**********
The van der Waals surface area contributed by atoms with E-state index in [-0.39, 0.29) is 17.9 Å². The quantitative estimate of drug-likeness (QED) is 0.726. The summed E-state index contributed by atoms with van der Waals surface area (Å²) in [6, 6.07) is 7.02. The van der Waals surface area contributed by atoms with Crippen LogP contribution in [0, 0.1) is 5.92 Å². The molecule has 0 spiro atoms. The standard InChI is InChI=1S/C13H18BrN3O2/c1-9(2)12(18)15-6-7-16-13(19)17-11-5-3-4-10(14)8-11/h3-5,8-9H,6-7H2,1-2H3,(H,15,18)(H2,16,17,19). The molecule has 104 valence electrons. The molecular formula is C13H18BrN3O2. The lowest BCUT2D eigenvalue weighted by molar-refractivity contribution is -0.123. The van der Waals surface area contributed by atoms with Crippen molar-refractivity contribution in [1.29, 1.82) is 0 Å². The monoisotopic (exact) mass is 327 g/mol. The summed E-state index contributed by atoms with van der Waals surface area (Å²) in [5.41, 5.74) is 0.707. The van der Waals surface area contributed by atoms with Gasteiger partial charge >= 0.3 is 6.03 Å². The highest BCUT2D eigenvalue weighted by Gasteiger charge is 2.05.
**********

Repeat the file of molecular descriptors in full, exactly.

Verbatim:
The van der Waals surface area contributed by atoms with E-state index in [-0.39, 0.29) is 17.9 Å². The quantitative estimate of drug-likeness (QED) is 0.726. The summed E-state index contributed by atoms with van der Waals surface area (Å²) in [6, 6.07) is 7.02. The van der Waals surface area contributed by atoms with Crippen LogP contribution in [0, 0.1) is 5.92 Å². The molecule has 0 spiro atoms. The standard InChI is InChI=1S/C13H18BrN3O2/c1-9(2)12(18)15-6-7-16-13(19)17-11-5-3-4-10(14)8-11/h3-5,8-9H,6-7H2,1-2H3,(H,15,18)(H2,16,17,19). The molecule has 104 valence electrons. The molecular formula is C13H18BrN3O2. The lowest BCUT2D eigenvalue weighted by molar-refractivity contribution is -0.123. The van der Waals surface area contributed by atoms with Crippen molar-refractivity contribution in [1.29, 1.82) is 0 Å². The monoisotopic (exact) mass is 327 g/mol. The summed E-state index contributed by atoms with van der Waals surface area (Å²) in [5.41, 5.74) is 0.707. The van der Waals surface area contributed by atoms with Gasteiger partial charge >= 0.3 is 6.03 Å². The highest BCUT2D eigenvalue weighted by Gasteiger charge is 2.05.